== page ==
Thirdly, preparation can help you take advantage of opportunities when they arise. You’ve probably heard it said that luck occurs when preparation meets opportunity. Opportunities can come without warning and are often only available for a short period of time. If you are not prepared at that point in time, it will be too late to take advantage of the opportunity. It is wise to build skills and knowledge on a daily basis even when there is no current project on your desk. It is amazing that the very act of preparation often attracts opportunities that allow you to use that preparation to advance your life! Block out one or two hours daily for planning on a daily basis.
Fourthly, preparation allows you to tap into your talent. Let’s say, hypothetically, that there were two athletes of equal talent, and both had one year to prepare for an event. Athlete A decides to do very little preparation and Athlete B goes all out. Chances are very good that Athlete B will have a much better performance even though the level of talent is initially equal.
Finally, prior preparation can help to create confidence. Often, people can feel a sense of anxiety or fear when faced with a challenge. Anthony Robbins says that the antidote to fear is preparation. If you can get excited and motivated to take on a challenge, this will in turn fuel your preparation and if we are fully prepared, our level of confidence soars. Having confidence is a vital component to performing at your peak.
How can we apply these concepts within the chiropractic practice? Coach Wooden has spoken of the four P’s – planning, preparation, practice and performance – and that we should give these our highest priority over winning.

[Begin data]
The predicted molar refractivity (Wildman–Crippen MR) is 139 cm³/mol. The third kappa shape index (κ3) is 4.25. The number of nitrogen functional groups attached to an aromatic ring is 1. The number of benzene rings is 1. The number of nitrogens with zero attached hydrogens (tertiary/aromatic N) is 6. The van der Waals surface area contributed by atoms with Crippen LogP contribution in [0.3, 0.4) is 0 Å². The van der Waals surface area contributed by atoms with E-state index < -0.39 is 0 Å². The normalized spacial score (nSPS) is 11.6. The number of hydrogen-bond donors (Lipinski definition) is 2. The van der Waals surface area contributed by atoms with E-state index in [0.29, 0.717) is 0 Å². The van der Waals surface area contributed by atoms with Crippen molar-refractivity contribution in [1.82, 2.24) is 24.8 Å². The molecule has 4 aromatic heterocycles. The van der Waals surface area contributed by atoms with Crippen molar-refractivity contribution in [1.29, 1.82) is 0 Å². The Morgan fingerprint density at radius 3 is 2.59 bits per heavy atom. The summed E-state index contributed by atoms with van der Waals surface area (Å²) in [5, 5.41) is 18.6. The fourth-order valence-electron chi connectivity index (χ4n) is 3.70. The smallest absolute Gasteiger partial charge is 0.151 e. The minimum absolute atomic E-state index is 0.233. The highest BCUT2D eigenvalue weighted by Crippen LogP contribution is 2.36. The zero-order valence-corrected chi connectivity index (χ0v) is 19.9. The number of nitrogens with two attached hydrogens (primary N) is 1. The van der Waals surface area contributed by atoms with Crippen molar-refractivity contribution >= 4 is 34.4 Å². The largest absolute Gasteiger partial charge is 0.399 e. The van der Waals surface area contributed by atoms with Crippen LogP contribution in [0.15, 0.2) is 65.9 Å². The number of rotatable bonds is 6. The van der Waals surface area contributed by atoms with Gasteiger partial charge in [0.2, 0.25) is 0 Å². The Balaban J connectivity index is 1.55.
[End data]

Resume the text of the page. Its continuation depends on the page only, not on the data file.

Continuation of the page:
Planning can take the form of creating a five or ten year business plan for your practice. Where do you want to go and how will you get there? Writing down what your ideal practice day or what your ideal client looks like. Planning your holidays for the year so that you can hire locums in advance or planning your day so that you know what your priorities are.
Preparation can entail learning a new technique, studying office scripts, learning responses to common questions and objections, ordering stock in advance so that you don’t run short, working on becoming the type of person you want to be to live your ideal life, or taking action on wealth strategies to take advantage of future opportunities.
Practice can take the form of role playing with your team. During each team meeting, there is a tremendous opportunity to focus on the ‘journey’ and practice even the smallest and simplest of skills to mastery. Practice putting yourself into an empowering state each morning so that you are at your peak when you begin adjusting each day. Practice self-acknowledgment, helping others, and gratitude on a daily basis to maximize your effect on the world.
Performance is the point where you take all your preparation and put it into action. Evaluate your performance regularly to look for ways to improve and to congratulate yourself and your team. If you feel that you did everything you could to prepare and performed at your absolute best, then that is all anyone can ask of you, even if the score didn’t go your way on that day. Feel proud of your efforts, and seek ways to perform even better next time.
A fifth ‘P’ that can be added is Presence. Creating a continual awareness of your thinking, your feelings and your behaviour while staying in present time consciousness will help propel you to peak performance rapidly.
Prior preparation promotes peak performance is a phrase that you must adopt for success. Use the “5 P’s” to your advantage so that you can fully prepare for whatever challenge lies ahead of you. As John Wooden said, “In anything, failure to prepare is preparing to fail.”